In life, there’s an exception for every rule ever made. Similarly, in Blackjack, there is a variation for every rule ever constructed. Why is this even worth mentioning? Because the variation determines the house edge – and by default, also the player’s own odds.
As over-dramatic a statement this may sound to be, it’s always true – only sometimes more so than other times. While a single variation would probably not make too much of a difference to the edge and odds, a combination of a few thrown together on a single Blackjack table can cause a snowball of problems for the ignorant or naïve player.
In Blackjack, there are favourable games, and then there are unfavourable games. The trick is as simple as learning to tell the one from the other.
Then Vs Now
Many moons ago, there existed only a single set of rules governing the Blackjack played on the tables of casinos. Each game consisted of a single deck of cards, the pay-ratio was always 3:2 for a natural hand, and doubling was allowed on any two cards. Plain, simple, and exceptionally profitable form the casino’s point of view.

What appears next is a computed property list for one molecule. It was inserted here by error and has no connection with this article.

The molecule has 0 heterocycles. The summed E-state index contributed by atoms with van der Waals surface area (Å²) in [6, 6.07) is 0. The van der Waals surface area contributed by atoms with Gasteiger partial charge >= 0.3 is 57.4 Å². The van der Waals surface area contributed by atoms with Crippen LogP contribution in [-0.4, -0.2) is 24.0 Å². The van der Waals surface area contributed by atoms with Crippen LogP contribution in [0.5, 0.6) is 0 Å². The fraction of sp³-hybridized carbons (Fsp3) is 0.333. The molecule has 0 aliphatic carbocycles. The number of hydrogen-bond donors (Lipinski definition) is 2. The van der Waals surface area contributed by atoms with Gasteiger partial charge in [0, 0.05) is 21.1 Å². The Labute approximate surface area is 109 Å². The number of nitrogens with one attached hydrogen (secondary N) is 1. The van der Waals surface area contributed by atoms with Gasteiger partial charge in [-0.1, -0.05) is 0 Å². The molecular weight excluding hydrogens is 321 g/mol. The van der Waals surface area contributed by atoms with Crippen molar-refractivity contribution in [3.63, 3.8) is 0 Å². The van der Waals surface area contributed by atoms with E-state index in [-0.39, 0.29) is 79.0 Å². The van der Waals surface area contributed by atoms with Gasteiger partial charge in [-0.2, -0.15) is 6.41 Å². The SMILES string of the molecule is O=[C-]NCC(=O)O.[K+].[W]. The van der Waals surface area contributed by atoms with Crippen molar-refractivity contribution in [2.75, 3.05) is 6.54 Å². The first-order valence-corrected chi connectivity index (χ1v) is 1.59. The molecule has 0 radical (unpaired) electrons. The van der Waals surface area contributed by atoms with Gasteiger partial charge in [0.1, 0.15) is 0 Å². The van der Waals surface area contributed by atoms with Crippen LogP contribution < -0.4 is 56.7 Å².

But only until it no longer wasn’t. When in or around 1962 casino managers started noticing suitcases bursting with cash leaving their gaming floors, they instantly knew that something was up. And what was “up”, they discovered not too long after, was a book titled “Beat the Dealer”, written by one math professor Edward. O. Thorp. That was when they knew: the jig was up. The Blackjack cat had been let out the bag.
The message was clear; something had to be done to level the playing field. And so were introduced born several “new” ideas: multiple decks, hitting on a soft 17, doubling allowed only on 10 or 11, etc.
Variation Determines Game-Plan
Every good player knows that the type of strategy to be followed depends on the specific variations being played. And lucky for every player hoping to one day become a good player, there really is a strategy for every variation under the sun.
Common Blackjack variations include playing according to the rules of Spanish 21 (soft hands as well as hard hands), Double Exposure (both the dealer’s card are exposed – not as easy to beat as naturally assumed), 21st Century Blackjack, as well as a world of clever marketing ploys trying to lure players into losing more money per hand by indulging in all sorts of side bets and insurances.
What About Counting Cards?
While its true that very few people ever really end up successful card counters, it is not entirely a thing completely unheard of. And since most legal justice systems regard card counting to be the skill that it most definitely is, casinos aren’t exactly rolling out the red carpet for those who have mastered the art.
Instead, operators have had to come up with a couple of cunning ploys aimed at deterring people from counting cards. And the first and foremost of these, is a game played with multiple decks of cards.
Variations matter – even when counting cards.